Voices
Jimmy Mubenga died after being restrained on an aircraft by G4S escorts
voicesJonathan Cox: Tragedy of Jimmy Mubenga highlights lack of dignity shown to migrants
Life and Style
Sebastian Siemiatkowski is the 33-year-old co-founder and CEO of Klarna, which provides a simple way for people to buy things online
tech
Independent Travel Videos
Independent Travel Videos
Simon Calder in Amsterdam
Independent Travel Videos
Simon Calder in Giverny
Independent Travel Videos
Simon Calder in St John's
Independent Travel Videos
Latest stories from i100
Have you tried new the Independent Digital Edition apps?
Independent Dating
and  

By clicking 'Search' you
are agreeing to our
Terms of Use.

ES Rentals

    iJobs Job Widget
    iJobs Travel

    Ashdown Group: Data Manager - £Market Rate

    Negotiable: Ashdown Group: Data Manager - MySQL, Shell Scripts, Java, VB Scrip...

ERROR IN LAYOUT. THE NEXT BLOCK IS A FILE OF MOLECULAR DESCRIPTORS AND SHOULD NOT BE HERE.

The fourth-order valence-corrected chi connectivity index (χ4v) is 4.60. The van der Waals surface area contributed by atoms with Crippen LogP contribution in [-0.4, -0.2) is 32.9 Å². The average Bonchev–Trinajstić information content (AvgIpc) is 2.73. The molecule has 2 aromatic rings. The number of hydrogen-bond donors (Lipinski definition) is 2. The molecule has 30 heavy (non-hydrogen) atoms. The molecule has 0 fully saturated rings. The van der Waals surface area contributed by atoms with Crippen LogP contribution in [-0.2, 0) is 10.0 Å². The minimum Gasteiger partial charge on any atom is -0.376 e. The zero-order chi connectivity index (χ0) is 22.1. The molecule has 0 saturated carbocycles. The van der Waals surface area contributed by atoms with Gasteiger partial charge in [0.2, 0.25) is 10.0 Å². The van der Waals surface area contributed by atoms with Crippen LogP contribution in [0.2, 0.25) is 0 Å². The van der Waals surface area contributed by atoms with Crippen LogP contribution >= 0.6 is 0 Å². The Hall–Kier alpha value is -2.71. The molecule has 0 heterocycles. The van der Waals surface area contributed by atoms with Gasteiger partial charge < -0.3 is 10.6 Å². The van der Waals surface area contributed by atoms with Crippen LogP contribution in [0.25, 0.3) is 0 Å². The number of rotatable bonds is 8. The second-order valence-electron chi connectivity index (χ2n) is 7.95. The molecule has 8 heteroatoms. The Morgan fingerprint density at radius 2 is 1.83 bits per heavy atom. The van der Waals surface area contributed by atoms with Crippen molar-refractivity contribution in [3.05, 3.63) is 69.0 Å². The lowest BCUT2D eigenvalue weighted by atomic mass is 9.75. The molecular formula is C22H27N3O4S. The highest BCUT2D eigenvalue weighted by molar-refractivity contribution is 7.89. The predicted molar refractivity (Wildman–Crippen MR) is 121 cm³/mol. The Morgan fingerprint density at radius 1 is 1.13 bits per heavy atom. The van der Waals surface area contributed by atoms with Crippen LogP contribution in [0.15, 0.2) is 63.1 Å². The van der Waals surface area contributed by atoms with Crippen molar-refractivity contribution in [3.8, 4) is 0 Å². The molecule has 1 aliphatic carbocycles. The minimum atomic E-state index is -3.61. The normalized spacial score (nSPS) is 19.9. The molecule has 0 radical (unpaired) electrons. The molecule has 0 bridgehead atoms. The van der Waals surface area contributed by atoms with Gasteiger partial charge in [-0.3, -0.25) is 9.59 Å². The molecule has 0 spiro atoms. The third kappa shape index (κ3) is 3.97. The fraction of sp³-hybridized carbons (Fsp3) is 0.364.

Ashdown Group: Application Support Analyst - Bedfordshire/Cambs border - £32k

    £27000 - £32000 per annum: Ashdown Group: Application Support Analyst - near S...

    Recruitment Genius: Class 1 HGV Driver

    £23000 - £27000 per annum: Recruitment Genius: This successful group of compan...

    Recruitment Genius: HGV Class 2 Lorry Driver / CPC and HIAB Training Provider

    £29000 per annum: Recruitment Genius: A HGV Class 2 Lorry Driver is required t...

    Day In a Page

    Jeb Bush vs Hillary Clinton: The power dynamics of the two first families

    Jeb Bush vs Hillary Clinton

    Karen Tumulty explores the power dynamics of the two first families